About Abby Martin, Liz Wahl and media wars
In 2005, at 25 years old, Margarita was named Editor-in-Chief of RT, the first Russian round-the-clock English-language news channel. Later on, after the launch of RT in Arabic (Rusiya Al-Yaum) and RT in Spanish, she became Editor-in-Chief of the whole multilingual television news network. Margarita Simonyan is also the first Vice-President of Russia’s National Association of TV and Radio Broadcasters (NAT).
These days it takes a lot of courage to work for RT. Never before have I seen RT and its journalists bullied like this. See for yourselves what they did to poor Abby. First, she openly voiced disagreement with Russia’s stance on air – and was virtually made an American hero. But then Abby reminded everyone how much she disagrees with America’s stance as well, adding she takes pride in working at RT, where she is free to express her views. Less than an hour passed before Abby had her name dragged through something I have difficulty finding a decent name for this late at night. The US mainstream media even went as far as claiming we had orchestrated the whole thing as a publicity move. They labeled Abby a conspiracy theorist, bringing to light her past as an activist. In less than 24 hours, they first sang her praises and then excoriated her. All of this in front of her colleagues, including Liz Wahl. How do you think they felt watching that?
Yesterday I spent quite some time explaining to a New York Times correspondent why I consider Russia’s position to be right. I’m Russian. I support my country and I will fight for the truth for as long as it takes. Neither Abby, nor Liz, nor many other employees are Russian nationals, but foreign. And now their country is likening my country to Nazi Germany. For many years they have worked for RT in good faith, proving every day that a voice that stands out from the mainstream media can be beautiful and strong, attract an audience that grows daily. These are the people who were the first to tell their country about the Occupy movement, who were detained at protest rallies, handcuffed for hours and then tried in court for doing their job. These are the people who were outraged by US hypocrisy in Syria, Libya – you can finish the list yourself – and reminded the world who used chemical weapons most often, even resorting to nuclear bombs. These are the people who did things the Western mainstream media would have never done. But those were peaceful times. And now we’ve got a genuine war going on – no, thank God, it’s not in Crimea. It’s a media war. Every single day, every single hour the guys who work for us are told, “You are liars, you are no journalists, you are the Kremlin propaganda mouthpiece, you’ve sold yourselves to the Russians, it’s time you quit your job, and everybody is laughing at you, so change your mind before it’s too late.”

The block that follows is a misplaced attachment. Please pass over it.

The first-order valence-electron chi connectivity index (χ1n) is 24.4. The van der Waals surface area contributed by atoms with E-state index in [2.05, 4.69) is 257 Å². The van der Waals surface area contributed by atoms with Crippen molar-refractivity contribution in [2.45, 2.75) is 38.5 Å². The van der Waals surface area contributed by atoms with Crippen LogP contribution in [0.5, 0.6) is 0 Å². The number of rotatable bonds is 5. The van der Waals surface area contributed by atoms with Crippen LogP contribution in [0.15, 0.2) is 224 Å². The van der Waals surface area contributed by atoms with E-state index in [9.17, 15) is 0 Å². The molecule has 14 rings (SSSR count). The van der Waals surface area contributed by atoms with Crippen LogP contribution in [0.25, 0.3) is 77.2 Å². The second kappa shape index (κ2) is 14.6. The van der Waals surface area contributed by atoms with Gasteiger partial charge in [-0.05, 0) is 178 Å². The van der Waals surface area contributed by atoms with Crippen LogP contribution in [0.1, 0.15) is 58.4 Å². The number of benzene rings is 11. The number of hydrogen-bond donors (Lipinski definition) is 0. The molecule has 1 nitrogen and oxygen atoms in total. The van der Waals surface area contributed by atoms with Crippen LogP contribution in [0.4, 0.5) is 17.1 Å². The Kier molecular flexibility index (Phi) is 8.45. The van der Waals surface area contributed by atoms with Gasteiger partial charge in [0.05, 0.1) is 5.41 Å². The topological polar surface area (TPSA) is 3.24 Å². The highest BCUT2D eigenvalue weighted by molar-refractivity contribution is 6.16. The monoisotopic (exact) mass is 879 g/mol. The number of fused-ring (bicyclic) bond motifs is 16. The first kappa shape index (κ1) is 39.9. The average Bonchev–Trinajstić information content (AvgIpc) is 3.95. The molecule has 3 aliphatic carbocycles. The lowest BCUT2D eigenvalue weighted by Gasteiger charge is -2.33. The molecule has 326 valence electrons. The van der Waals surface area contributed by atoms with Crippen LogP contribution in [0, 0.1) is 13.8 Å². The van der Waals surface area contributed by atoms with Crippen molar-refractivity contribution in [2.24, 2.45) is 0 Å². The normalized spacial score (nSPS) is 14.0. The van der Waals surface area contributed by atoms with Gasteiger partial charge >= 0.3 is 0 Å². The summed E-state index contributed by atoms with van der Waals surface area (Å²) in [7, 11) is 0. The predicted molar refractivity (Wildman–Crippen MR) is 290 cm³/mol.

The storm of articles posted about RT over the last couple of
days – literally tons of printed copy - looks as if it were
written to dictation. Hardly any respectable media outlet
refrained from lambasting and lynching RT journalists in articles
or reports. Our employees listen to their colleagues, their
fellow citizens, and their potential employers, as career
prospects are obviously important to every journalist. How many
could withstand this pressure? Well, some will and some won’t.
Some sincerely disagree, as they believe their own country more
than mine. Others are simply thinking about their future. And
it’s hard for me to judge them.
This is all typical of a media war. We’re not the first and we will not be the last to go through this. During the Arab Spring, Al Jazeera staff in Lebanon made headlines by resigning en masse. Their Egyptian colleagues followed suit. Over twenty journalists resigned citing disagreement with the channel’s editorial line. That this happened without any pressure from the world mass media was due to the fact that, throughout the Arab Spring, Al Jazeera was completely in tune with the global mainstream. So no one sought to criticize the channel, on the contrary, everyone praised its coverage.
A couple of minutes after Liz made her statement, we found all the major news media in the world - as our exhausted spokeswoman put it, “CNN, NYT, pretty much everyone” – glowing with schadenfreude, as they lined up for official feedback from RT. This included those who had ignored the news of the Ashton-Paet phone leak revelation, as if it didn’t happen. A rival media anchor’s resignation is certainly much more newsworthy and more relevant to the Ukraine crisis than two European leaders saying opposition henchmen may have been killing people.
I can see very clearly why I continue to work for a channel that
stands alone (!) face-to-face with thousands and tens of
thousands of Western news outlets, showing everybody the other
side of the story, under daily attacks from the media against
which it can hardly fight back. It’s my country. There is no
other choice for me. But the foreign journalists who work for RT
across the globe do have a choice. Some of them might be asking
themselves, “Why would I have to defend Russia at the expense
of my career, my future, my reputation, why would I tolerate
humiliation by my fellow journalists?” Few can say
“Because I’m telling the truth, and there’s no one else to
tell it.” Some will fail to find the answer and quietly
resign. Others will perform their resignation on air in a
self-promotional stunt, perhaps securing fantastic career
prospects they wouldn’t have dreamt of before.
Standing out from the crowd is hard, sometimes unbearable. I wish the best of luck to those who can’t take it. To those who continue to do their best for RT, who know they are right even if the whole world says otherwise, I have to say I’m proud of you. IMMENSELY PROUD.
Margarita Simonyan, RT's editor-in-chief